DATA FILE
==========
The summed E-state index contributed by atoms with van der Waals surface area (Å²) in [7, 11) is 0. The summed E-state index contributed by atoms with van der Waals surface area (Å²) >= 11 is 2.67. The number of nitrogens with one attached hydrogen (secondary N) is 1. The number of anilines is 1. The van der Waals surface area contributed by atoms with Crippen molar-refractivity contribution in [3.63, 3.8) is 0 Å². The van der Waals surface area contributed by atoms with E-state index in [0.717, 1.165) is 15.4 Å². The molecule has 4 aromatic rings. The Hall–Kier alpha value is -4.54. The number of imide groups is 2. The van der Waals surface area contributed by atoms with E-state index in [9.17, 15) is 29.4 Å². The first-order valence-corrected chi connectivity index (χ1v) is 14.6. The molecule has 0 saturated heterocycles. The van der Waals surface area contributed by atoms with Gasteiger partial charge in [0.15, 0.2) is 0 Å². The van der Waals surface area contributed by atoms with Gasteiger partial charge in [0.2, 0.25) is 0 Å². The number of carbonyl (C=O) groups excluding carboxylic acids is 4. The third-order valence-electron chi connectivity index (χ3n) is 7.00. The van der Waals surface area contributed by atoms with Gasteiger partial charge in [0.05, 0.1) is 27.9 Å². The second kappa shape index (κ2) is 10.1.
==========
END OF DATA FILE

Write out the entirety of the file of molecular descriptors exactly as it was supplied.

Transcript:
The summed E-state index contributed by atoms with van der Waals surface area (Å²) in [7, 11) is 0. The summed E-state index contributed by atoms with van der Waals surface area (Å²) >= 11 is 2.67. The number of nitrogens with one attached hydrogen (secondary N) is 1. The number of anilines is 1. The van der Waals surface area contributed by atoms with Crippen molar-refractivity contribution in [3.63, 3.8) is 0 Å². The van der Waals surface area contributed by atoms with E-state index in [0.717, 1.165) is 15.4 Å². The molecule has 4 aromatic rings. The Hall–Kier alpha value is -4.54. The number of imide groups is 2. The van der Waals surface area contributed by atoms with E-state index in [9.17, 15) is 29.4 Å². The first-order valence-corrected chi connectivity index (χ1v) is 14.6. The molecule has 0 saturated heterocycles. The van der Waals surface area contributed by atoms with Gasteiger partial charge in [0.15, 0.2) is 0 Å². The van der Waals surface area contributed by atoms with Gasteiger partial charge in [0.2, 0.25) is 0 Å². The number of carbonyl (C=O) groups excluding carboxylic acids is 4. The third-order valence-electron chi connectivity index (χ3n) is 7.00. The van der Waals surface area contributed by atoms with Gasteiger partial charge in [0.05, 0.1) is 27.9 Å². The second kappa shape index (κ2) is 10.1.